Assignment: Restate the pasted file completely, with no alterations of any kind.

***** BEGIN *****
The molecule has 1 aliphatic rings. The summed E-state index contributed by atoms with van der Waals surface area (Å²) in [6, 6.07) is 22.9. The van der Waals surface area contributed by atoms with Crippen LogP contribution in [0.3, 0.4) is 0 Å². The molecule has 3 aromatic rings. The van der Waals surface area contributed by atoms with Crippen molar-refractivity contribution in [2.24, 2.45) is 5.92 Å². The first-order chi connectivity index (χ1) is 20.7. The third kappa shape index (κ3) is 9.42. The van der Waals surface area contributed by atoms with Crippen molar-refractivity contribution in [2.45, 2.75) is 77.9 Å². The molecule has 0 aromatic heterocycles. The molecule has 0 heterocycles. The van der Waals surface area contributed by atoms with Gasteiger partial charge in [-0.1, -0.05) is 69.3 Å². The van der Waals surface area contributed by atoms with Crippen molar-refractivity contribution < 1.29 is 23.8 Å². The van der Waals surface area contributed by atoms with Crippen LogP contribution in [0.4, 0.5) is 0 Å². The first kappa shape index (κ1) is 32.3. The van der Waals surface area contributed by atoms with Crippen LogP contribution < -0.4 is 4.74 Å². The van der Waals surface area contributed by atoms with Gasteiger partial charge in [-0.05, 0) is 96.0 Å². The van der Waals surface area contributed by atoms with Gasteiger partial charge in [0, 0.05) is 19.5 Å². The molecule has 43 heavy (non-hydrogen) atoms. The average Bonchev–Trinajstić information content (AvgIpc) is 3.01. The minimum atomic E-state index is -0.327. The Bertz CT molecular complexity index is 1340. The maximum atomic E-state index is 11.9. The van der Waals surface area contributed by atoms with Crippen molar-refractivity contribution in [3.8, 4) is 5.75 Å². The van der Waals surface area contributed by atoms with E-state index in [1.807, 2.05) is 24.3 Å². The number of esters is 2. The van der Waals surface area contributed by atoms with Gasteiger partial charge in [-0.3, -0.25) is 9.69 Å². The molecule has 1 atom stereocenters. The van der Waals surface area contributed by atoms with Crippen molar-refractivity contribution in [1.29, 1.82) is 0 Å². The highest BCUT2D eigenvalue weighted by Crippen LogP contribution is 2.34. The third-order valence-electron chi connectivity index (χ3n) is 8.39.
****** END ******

The molecule has 1 aliphatic rings. The summed E-state index contributed by atoms with van der Waals surface area (Å²) in [6, 6.07) is 22.9. The van der Waals surface area contributed by atoms with Crippen LogP contribution in [0.3, 0.4) is 0 Å². The molecule has 3 aromatic rings. The van der Waals surface area contributed by atoms with Crippen molar-refractivity contribution in [2.24, 2.45) is 5.92 Å². The first-order chi connectivity index (χ1) is 20.7. The third kappa shape index (κ3) is 9.42. The van der Waals surface area contributed by atoms with Crippen molar-refractivity contribution in [2.45, 2.75) is 77.9 Å². The molecule has 0 aromatic heterocycles. The molecule has 0 heterocycles. The van der Waals surface area contributed by atoms with Gasteiger partial charge in [-0.1, -0.05) is 69.3 Å². The van der Waals surface area contributed by atoms with Crippen molar-refractivity contribution < 1.29 is 23.8 Å². The van der Waals surface area contributed by atoms with Crippen LogP contribution in [0.4, 0.5) is 0 Å². The first kappa shape index (κ1) is 32.3. The van der Waals surface area contributed by atoms with Crippen LogP contribution < -0.4 is 4.74 Å². The van der Waals surface area contributed by atoms with Gasteiger partial charge in [-0.05, 0) is 96.0 Å². The van der Waals surface area contributed by atoms with Gasteiger partial charge in [0, 0.05) is 19.5 Å². The molecule has 43 heavy (non-hydrogen) atoms. The average Bonchev–Trinajstić information content (AvgIpc) is 3.01. The minimum atomic E-state index is -0.327. The Bertz CT molecular complexity index is 1340. The maximum atomic E-state index is 11.9. The van der Waals surface area contributed by atoms with Crippen molar-refractivity contribution in [3.8, 4) is 5.75 Å². The van der Waals surface area contributed by atoms with E-state index in [1.807, 2.05) is 24.3 Å². The number of esters is 2. The van der Waals surface area contributed by atoms with Gasteiger partial charge in [-0.3, -0.25) is 9.69 Å². The molecule has 1 atom stereocenters. The van der Waals surface area contributed by atoms with Crippen molar-refractivity contribution in [1.29, 1.82) is 0 Å². The highest BCUT2D eigenvalue weighted by Crippen LogP contribution is 2.34. The third-order valence-electron chi connectivity index (χ3n) is 8.39.